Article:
PSA blood tests

Review of THE GREAT PROSTATE HOAX, by Richard J Ablin, with Ronald Piana

How a multibillion-dollar industry was built on the misuse of a prostate cancer (PCa) screening test – with millions of men’s lives destroyed in the process.

That the FDA never did approve PSA test as a cancer detecting test, escaped the FDA’s notice as Big Medicine marketed PSA for that very purpose.

Richard Ablin discovered prostate specific antigen (PSA) in 1970. The FDA approved the Hybritech’s test in 1993, after troubled discussion and an aggressive and dishonest presentation by William Catalona, from Hybritech, as a screening tool. But the industry promoted it as a cancer detecting test despite acknowledging that test showed 80% false positive results. Ablin has been trying to stop the use of PSA ever since. He says the PSA test is a “public health disaster”. His book, published last month, provides minute details of the men and a few women who deliberately ignored the FDA approval and developed a marketing campaign for its use as “a travesty against men”. Not until the US Government Preventative Services Task Force declared in 2011, that the test should not be used in routine screening, was this misuse recognised.

The American Urological Association was “outraged at the Task Force’s failure to amend its recommendations on PCa testing to more adequately reflect the benefits of the PSA test in the diagnosis of PCa. It is inappropriate and irresponsible to issue blanket statement against PSA testing.” The task force never issued a blanket recommendation against PSA testing. The co-chair Dr LeFevre said “We are charged with making recommendations about what preventive services are most likely to benefit the health of Americans and the scientific evidence we reviewed sends a different message about PSA screening than the widely held belief the PSA-driven early detection of PCa is a lifesaver with insignificant harms.”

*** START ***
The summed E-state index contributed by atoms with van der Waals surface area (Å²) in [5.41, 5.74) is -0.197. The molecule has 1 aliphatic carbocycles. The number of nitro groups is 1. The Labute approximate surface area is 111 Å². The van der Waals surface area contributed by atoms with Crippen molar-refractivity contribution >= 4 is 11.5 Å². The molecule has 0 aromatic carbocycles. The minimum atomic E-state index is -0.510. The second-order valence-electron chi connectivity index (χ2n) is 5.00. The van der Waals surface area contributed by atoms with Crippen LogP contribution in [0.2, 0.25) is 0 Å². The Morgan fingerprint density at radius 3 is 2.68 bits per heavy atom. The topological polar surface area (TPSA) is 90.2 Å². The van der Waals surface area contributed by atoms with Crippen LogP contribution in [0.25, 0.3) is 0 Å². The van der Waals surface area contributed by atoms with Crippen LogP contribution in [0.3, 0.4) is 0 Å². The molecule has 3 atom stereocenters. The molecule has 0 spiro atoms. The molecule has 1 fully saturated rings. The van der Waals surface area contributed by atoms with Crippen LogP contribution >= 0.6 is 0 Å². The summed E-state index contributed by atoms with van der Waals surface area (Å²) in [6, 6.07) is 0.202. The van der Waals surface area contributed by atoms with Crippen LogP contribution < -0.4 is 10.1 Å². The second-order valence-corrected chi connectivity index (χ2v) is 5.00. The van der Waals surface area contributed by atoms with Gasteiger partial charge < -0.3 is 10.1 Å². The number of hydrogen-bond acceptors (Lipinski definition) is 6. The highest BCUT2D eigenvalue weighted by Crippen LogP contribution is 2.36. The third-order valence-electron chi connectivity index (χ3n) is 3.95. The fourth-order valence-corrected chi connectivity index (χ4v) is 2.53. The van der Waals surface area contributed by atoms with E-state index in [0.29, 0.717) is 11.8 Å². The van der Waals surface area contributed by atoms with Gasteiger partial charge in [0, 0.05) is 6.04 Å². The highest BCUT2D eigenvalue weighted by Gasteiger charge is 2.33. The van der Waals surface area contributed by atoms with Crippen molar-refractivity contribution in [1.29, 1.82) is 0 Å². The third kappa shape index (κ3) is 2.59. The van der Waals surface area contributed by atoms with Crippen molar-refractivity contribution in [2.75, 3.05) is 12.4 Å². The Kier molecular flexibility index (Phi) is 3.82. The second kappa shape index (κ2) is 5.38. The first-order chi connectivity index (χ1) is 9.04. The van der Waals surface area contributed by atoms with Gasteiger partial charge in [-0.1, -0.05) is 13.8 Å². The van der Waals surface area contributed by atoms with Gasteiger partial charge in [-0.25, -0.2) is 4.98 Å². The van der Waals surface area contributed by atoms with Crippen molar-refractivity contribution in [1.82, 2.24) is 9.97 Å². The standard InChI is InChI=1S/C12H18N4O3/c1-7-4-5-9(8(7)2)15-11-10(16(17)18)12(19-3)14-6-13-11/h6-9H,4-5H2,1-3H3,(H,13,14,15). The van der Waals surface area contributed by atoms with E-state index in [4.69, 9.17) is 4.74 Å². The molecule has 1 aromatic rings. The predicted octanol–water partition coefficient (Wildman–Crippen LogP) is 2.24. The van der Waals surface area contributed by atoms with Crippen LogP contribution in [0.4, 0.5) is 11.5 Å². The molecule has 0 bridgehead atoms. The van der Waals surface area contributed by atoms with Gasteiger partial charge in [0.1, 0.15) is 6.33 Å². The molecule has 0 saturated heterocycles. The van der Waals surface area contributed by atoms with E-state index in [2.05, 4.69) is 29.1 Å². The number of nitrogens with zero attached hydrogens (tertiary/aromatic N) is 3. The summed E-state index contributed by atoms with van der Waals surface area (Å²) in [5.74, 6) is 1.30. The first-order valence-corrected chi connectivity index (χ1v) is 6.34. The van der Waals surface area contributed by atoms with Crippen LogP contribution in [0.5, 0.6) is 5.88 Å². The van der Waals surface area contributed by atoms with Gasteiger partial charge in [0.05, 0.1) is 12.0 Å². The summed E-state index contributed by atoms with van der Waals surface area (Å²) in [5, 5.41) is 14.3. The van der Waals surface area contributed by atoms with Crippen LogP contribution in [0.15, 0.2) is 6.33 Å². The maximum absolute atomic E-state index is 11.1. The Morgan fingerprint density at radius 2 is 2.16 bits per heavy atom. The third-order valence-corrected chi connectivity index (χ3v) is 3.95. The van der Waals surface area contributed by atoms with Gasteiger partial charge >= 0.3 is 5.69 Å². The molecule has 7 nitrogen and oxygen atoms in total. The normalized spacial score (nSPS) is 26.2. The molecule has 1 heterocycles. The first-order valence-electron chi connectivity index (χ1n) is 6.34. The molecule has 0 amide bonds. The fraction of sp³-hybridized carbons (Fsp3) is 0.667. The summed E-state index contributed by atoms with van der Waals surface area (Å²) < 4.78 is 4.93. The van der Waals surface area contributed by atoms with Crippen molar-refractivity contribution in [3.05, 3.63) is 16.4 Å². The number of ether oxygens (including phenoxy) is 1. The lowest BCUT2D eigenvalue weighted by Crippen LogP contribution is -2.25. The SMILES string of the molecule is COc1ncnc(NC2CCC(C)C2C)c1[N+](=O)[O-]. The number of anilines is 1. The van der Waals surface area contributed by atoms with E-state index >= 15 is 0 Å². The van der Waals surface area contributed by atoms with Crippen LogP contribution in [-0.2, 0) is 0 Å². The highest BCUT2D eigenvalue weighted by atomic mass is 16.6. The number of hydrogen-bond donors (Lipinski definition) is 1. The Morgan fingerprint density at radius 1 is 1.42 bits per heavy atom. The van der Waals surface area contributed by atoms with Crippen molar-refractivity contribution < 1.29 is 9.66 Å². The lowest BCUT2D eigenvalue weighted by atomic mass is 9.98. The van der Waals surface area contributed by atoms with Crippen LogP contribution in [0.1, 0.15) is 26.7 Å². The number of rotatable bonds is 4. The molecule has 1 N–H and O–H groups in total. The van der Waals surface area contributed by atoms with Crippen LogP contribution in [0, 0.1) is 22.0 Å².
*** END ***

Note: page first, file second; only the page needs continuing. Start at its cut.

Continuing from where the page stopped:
Every year 30 million men undergo regular PSA screening for PCa, they have a million biopsies nearly all of which are unnecessary, but get them scared into joining the great money making industry of biopsies, surgery, radiation, penile implants, etc. Cost in the USA is estimated at $28 billion per year (1993 dollars). The chances of a man dying of PCa is only 3%, yet men age 70 have 70% chance of having PCa, that they had without knowing anything about it for decades. PCa is very slow growing cancer that some believe should be called neoplasms, not cancer. The big C frightens men and their wives into doing things that make no sense if considered carefully in a sober moment, but “cancer” fixes most men with a single need: “get it out”. The urologists, surgeons, oncologists make a fanciful income out of this incorrect reaction.